At least 30,000 people in Rotorua are still unprepared for a big earthquake says Rotorua District Council emergency management co-ordinator Pauline Hitchcock.
Mrs Hitchcock said Saturday's magnitude 5.7 quake near Turangi, felt in Rotorua and throughout the North Island, was a timely reminder that a big quake could happen anywhere. "If nothing happens in your area for a while people think it's not going to happen. It's not forefront in people's minds," she said.
"Maybe we need one like this where nobody gets hurt as a reminder event."
She said a National Research Bureau survey of Rotorua households this year showed a slight reduction in the number of homes with an emergency survival kit and a similar decrease in households with an emergency plan. percentages had risen every year since 2004 but dropped back this year to 49 per cent (with a survival kit) and 48 per cent (with an emergency plan).
Mrs Hitchcock said while that was above the national average, it meant 30,000-35,000 residents were unprepared for a big one.
She said there were three things people should always have ready in case of emergency. Firstly, a survival kit for use in the event their home was left without power or water. Secondly, an emergency plan - who will pick up the children, where to leave messages, what radio station to turn on and, finally, a "grab and go" kit in case they had to evacuate. GeoNet seismologist Lara Bland said Saturday's quake did not mean future shakes in the region were any more or less likely than before.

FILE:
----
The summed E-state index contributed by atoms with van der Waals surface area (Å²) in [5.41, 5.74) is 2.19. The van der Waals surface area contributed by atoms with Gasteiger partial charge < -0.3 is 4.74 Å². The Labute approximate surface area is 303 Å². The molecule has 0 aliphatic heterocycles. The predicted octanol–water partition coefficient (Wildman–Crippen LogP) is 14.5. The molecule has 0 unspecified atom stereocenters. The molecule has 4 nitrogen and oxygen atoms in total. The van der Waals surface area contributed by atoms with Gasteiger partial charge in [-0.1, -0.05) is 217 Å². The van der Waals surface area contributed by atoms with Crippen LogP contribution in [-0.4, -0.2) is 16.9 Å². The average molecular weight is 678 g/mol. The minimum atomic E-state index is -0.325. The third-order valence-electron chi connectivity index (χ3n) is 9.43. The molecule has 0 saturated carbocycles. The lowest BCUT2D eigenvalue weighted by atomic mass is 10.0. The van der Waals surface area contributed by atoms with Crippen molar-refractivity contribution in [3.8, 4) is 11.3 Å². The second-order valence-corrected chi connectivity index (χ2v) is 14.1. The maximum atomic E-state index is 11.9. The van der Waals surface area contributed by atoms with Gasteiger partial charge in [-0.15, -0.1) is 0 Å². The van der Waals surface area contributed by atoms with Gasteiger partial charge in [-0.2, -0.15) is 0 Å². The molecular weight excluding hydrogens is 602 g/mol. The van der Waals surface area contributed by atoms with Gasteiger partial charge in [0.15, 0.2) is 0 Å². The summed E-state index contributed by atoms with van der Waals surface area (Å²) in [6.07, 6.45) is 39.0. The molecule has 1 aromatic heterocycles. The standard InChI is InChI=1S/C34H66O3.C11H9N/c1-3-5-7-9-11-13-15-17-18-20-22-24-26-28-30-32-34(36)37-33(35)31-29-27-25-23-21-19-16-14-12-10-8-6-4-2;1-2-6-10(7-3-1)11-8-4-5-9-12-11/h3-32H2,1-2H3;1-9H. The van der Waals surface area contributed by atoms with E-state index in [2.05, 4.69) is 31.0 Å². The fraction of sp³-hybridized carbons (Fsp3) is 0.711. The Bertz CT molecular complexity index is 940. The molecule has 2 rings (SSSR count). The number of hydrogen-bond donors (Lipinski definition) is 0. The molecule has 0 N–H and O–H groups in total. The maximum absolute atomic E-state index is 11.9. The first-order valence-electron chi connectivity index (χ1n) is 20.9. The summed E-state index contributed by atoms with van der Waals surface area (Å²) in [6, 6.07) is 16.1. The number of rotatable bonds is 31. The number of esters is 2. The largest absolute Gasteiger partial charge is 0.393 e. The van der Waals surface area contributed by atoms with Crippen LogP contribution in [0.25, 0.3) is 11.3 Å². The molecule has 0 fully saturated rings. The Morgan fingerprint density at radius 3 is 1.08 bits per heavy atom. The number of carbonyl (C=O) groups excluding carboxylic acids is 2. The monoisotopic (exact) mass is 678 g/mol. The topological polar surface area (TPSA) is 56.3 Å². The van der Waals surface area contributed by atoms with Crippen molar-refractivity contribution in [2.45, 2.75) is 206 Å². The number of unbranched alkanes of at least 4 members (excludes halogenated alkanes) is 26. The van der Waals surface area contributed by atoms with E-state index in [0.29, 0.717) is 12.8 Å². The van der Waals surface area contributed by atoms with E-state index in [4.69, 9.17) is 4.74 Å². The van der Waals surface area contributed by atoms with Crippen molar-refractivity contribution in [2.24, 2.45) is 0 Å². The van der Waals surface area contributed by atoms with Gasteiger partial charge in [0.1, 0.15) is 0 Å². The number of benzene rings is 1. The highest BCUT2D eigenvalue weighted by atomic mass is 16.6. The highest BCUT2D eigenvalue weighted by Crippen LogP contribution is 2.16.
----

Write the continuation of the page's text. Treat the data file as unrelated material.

"It's just another day, another earthquake. It's just New Zealand," she said.
She said the Turangi quake was unrelated to the widely-felt magnitude 7 that struck near Opunake on Tuesday.
"The distances are too great for one to have affected the strains of the other," she said.
While many in Turangi took to social media and message boards to discuss the quake, some describing it as "huge", several others said they didn't even feel it. That didn't surprise Ms Bland.
"On our maps [of earthquakes felt], there is a big empty space around Turangi. Sometimes it actually feels weaker to those closer to it," she said.
She said that was because the tectonic plate was dipping under the North Island, so energy travelled back up the plate following the easiest path available, to the east.
Visit www.getthru.govt.nz for advice on preparing for an emergency.